Students First, an advocacy group that believes passionately in the power of educational advocacy to make some people more wealthy, recently released a video aimed at Pennsylvania and entitled "Protect Excellent Teachers in Pennsylvania." Clocking in at just under two minutes, it's a gripping and compelling tale. Seriously. You'll laugh, you'll cry, you'll kiss common sense goodbye. Let's enjoy each moving chapter together, shall we?
What Is the Value of an Excellent Teacher?
Ohhh! It's a cartoon, with an animated chart!! I love cartoons.
Oh, but this is a sad story. If a child has an ineffective first grade teacher, she will learn less. She will be behind for the rest of her life! "Probably." Oh, but if she has an effective teacher, she will learn more! Oh, no, sorry. She "can" learn more. She will be ahead!! Forever!! All the way through college!
There's some math in this part. Students of Slowpants McBadteacher will probably learn half as much, and the student of Mr. Hilee F. Ective can be "moved through" twice as much . Therefor, we know that an effective teacher can "produce" three times as much learning. And it is possible that I don't understand that math only because I have not received CCSS math training.
But I don't care about the mathy part because I am excited about this quantifying of learning. Yes, we can talk about how much learning, just like how much bread did you get at the store or how much money did Students First spend to produce this. Unfortunately, the video does not reveal what the Unit O' Learning might be, so I'm going to go ahead and name it Smarty. Apparently an ineffective teacher gives students too few smarties while highly effective teachers have smarties flying around the room like those little twitchy fairy things in Harry Potter.
This is exciting, because here I was thinking that trying to compare, say, learning in math class to learning in band to learning in science to learning in wood shop might be hard, seeing as how those kind of look like completely different things. But no-- we can measure "learning" by weight.
This could have real implications for, say, colleges. Do English majors acquire the same load of smarties as Business majors? And can a college start charging by the Smarty weight instead of credits? Will students start saying things like, "You should sign up for that twenty-smarty course"? This is interesting stuff. But on with our story.
Are You Aware That Pennsylvania Does Not Protect Excellent Teachers?!
It's true. In the "unfortunate case of layoffs," the excellent teachers might be out of a job! Despite the fact that they would have made these little cartoon children have happiness and success later in life!?
There's a thing called "First In, Last Out" and it is bad. Declining enrollment or a budget deficit (both of which are causes of layoffs that have nothing to do with actions of the state or federal government) might force layoffs, and that means schools will be forced to let some of their best teachers go. Because the young inexpensive teachers are awesome and the old costly ones suck.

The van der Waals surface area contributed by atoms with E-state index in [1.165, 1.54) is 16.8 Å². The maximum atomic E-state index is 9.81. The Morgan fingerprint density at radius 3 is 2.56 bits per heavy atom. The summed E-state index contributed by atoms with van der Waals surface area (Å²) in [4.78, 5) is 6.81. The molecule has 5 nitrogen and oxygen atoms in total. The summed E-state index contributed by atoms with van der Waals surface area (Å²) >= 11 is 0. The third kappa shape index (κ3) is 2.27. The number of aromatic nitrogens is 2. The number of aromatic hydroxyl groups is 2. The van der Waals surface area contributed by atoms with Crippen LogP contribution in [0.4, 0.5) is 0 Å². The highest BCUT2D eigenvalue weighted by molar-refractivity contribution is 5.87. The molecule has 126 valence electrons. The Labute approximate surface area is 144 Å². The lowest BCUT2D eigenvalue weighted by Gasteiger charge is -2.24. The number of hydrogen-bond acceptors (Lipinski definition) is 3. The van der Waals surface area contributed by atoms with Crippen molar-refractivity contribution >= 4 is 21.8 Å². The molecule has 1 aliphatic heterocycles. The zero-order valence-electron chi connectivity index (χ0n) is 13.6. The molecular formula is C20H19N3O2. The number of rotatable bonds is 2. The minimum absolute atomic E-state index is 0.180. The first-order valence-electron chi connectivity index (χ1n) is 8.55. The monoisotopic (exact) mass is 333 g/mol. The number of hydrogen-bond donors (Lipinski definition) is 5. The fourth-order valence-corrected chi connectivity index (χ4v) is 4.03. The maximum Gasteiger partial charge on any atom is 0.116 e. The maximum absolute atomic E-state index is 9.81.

Seniority based layoffs don't make sense, and they are bad for our students. (And at this point our narratress's voice takes on a kind of snarky tone that makes me expect her at any moment to excleim, "Omigod! like, that is totes gnarly!")
And you know, when I was struggling to get and hold a job, FILO annoyed me a bit, too, except for the part about knowing that when I finally landed a job, I would have job security and not have to worry about sneezing wrong or voting wrong or having to choice between getting a raise or keeping my job or any other things that might otherwise have led me to lose that job, so I guess maybe that's why FILO didn't bother me all that much. But you know that brings up the curtain on our next act--
In Pennsylvania, Teachers Get Tenure After Three Years in the Classroom
Which is a little confusing to me, because if the young teachers are mostly awesome and effective, shouldn't we simplify the tenure process to the following:
Superintendent: Are you under 27?
Superintendent: Congratulations. You have tenure!
But no, our heroes want to extend the process so that more data can be collected over time to know their true excellence. I can think of two reasons this might make sense:
1) People who need three-to-twelve hours to tell whether or not an eight-year-old can read probably do need five-to-ten years to tell whether a teacher can teach.
2) Any year more than three is a year closer to "never" for granting tenure, so it's a win.
Get ahold of your policymakers. Tell them that tenure should only be awarded for a proven record of student test scores, because the only excellent teacher is one who can get students to bubble in the right letters on standardized tests. Now that's excellence, baby. In fact, I would not be surprised if, once teachers are tagged for their standardized test prepping capabilities, private schools started snapping them up. Yessirreebob-- I hear Philips Exeter is absolutely looking for teachers who are tops in standardized test prep. And they will probably recruit them by saying, "Come work for us! We will provide no job security and fire you if you ever become expensive," because that's the best recruiting pitch ever!!
Also, we must protect excellent teachers from seniority based layoffs. You can learn more by visiting studentsfirst.org/pennsylvania.
I would encourage you to go watch this video (I include a link only so doubters can check my work) and tell them how much you appreciate all their hard work, but tragically, the comments are turned off for this particular clip. Go figure.